English cricket fans have certainly been here before.
Amid all the Three Lions optimism prior to this tour beginning, Joe Root's men have yet to lay a finger on their hosts, and at 2-0 down after two Tests, are now staring down the barrel of another Ashes series defeat.
Having failed to take what many saw as their best opportunity to win a match Down Under in the pink-ball second Test in Adelaide, the tourists are now uncertain and uneasy as they head to Melbourne for Boxing Day.
Meanwhile, hosts Australia are as jubilant as they are rampant, and will be determined to make it 3-0 after three Tests for the third home Ashes series in a row.
When, where and how to watch Australia vs England
When: Saturday, December 25, 23:30 GMT
Where: Melbourne Cricket Ground
Best tips for Australia vs England
The Boxing Day Test in Melbourne is one of the very greatest institutions in the cricketing calendar, and although it takes place every year, there is, naturally, always increased interest when England are in town.
More than 91,000 people watched the first day of the 2013 Test, at the time setting a world record for attendance at a cricket match.
Given that the vast majority of that crowd were local, they will have been delighted to see the Aussies ultimately ease to an eight-wicket win, and in fact, the hosts have lost just twice out of eight Tests at the 'G since 1990.
It's going to be a tough ask for England, but maybe - just maybe - they shouldn't lose all hope just yet. After all, that famous old first day in 2010 is still just about fresh enough in the memory.
Could a green top spark an English resurgence?
The surface at the MCG last time out had slightly less life in it than a turkey on Christmas Day, and although Sir Alastair Cook will go down in history as one of England's finest ever, his 244 at this venue in 2017 was utterly symptomatic of what was a flat road.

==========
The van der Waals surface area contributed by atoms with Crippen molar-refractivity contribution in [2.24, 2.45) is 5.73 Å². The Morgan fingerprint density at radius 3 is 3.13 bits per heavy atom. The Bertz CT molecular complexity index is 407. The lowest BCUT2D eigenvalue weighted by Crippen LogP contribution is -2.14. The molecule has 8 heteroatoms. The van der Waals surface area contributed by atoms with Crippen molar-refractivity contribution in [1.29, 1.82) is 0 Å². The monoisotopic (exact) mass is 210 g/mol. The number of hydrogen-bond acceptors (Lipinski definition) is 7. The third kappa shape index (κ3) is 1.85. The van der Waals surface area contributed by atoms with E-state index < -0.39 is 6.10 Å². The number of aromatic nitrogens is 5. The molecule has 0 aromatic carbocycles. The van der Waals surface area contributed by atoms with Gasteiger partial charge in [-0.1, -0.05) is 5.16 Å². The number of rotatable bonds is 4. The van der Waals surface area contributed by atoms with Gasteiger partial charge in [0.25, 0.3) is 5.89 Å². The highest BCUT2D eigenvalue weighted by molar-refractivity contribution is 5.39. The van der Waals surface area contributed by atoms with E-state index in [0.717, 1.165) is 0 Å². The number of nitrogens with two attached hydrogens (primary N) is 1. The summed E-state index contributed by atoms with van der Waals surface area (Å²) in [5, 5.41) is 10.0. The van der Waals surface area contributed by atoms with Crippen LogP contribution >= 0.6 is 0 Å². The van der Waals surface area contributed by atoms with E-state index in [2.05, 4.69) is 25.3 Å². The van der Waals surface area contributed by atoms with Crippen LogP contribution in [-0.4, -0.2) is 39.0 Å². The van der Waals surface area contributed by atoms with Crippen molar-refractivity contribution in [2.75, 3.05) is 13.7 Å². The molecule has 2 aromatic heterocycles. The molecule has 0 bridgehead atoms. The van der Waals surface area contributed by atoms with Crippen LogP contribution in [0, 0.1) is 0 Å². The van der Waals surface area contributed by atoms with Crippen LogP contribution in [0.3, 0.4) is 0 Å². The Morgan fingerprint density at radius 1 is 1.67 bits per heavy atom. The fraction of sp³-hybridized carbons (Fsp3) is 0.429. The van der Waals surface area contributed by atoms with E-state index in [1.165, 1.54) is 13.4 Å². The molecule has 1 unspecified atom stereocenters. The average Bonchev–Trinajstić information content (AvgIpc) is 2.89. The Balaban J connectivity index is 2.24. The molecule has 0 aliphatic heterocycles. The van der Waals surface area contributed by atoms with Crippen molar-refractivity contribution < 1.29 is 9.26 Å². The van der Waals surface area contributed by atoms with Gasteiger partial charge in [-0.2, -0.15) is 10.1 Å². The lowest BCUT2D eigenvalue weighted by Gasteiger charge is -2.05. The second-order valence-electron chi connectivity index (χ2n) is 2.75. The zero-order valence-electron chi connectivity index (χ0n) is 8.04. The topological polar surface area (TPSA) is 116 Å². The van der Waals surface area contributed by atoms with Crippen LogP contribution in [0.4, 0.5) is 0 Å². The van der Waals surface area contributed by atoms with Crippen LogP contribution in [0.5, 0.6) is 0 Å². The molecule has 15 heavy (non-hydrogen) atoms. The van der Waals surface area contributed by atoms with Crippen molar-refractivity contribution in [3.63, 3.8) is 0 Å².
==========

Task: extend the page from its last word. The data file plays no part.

However, things appear to be significantly different this time around, with Matthew Page, the man responsible for preparing the pitch at the 'G, saying the sides can expect a green-tinged seamer come Boxing Day.
Page's comments are certainly backed up by the early pictures emerging from those on site, which clearly show a plentiful covering of greenery. It's enough to have Stuart Broad and Jimmy Anderson licking their lips.
On top of that, while temperatures in Melbourne are still expected to top out at a balmy 27 degrees Celsius, there does appear to be plenty of cloud cover around for the duration of this match.
It all feels rather 'English', doesn't it? Perhaps, under faux familiar conditions, those three lions on the England badge can finally roar the side into life and see them take a deficit-halving victory.
Ashes third Test standout performers
If England are to get anything from this encounter, they desperately need their batting line-up to finally come good; a failure to pass 300 in any of their past six innings is a recipe for disaster, by anyone's standards.
To do that, it appears they are planning to make wholesale changes, and that starts with leaving out either Rory Burns or Haseeb Hameed in favour of Zak Crawley. My money would be on Hameed being the one to be dropped, simply because his and Crawley's techniques are vastly different.
At 6ft 5in tall, Crawley is far more suited to the extra bounce and pace served up in Australia, and while he may not return in particularly brilliant form, he is undoubtedly skilled at Test match level. Anyone need reminding of his 267 against Pakistan last year - beneath overcast skies in Southampton, no less?
What he will return with is buckets of motivation, and if he's going to impress, what better occasion to do it than a Boxing Day Test at the MCG?
Moving on to the Australian camp, and rather unsurprisingly, there are few changes expected there, none of which would be tactical. After missing the second Test through self-isolation and injury respectively, frontline seamers Pat Cummins and Josh Hazlewood are in contention to return.
New captain Cummins will almost certainly be straight back in, and while Hazlewood is a little more uncertain, there's a very real chance that he could do some damage in Melbourne, if the pitch turns out as expected.
Despite his past experience at the WACA in Perth, a surface that always suited express pace, MCG curator Page has noted that "there's a lot more seam movement in the pitches as a result of the grass being left on," which should delight Hazlewood.
As the only member of the home attack not to rely on extreme speed, some movement off the surface should be most welcome - but only if he can overcome the injury that kept him out of the second Test.
However, if he doesn't win the race to be fit, the Australians can fall back on a ready-made replacement who can also benefit from a green pitch in Jhye Richardson.
While he uses sheer pace as a weapon more readily than Hazlewood, he can still exploit these sorts of conditions to move the ball both ways, and certainly comes in with his tail up after a second-innings five-for in Adelaide.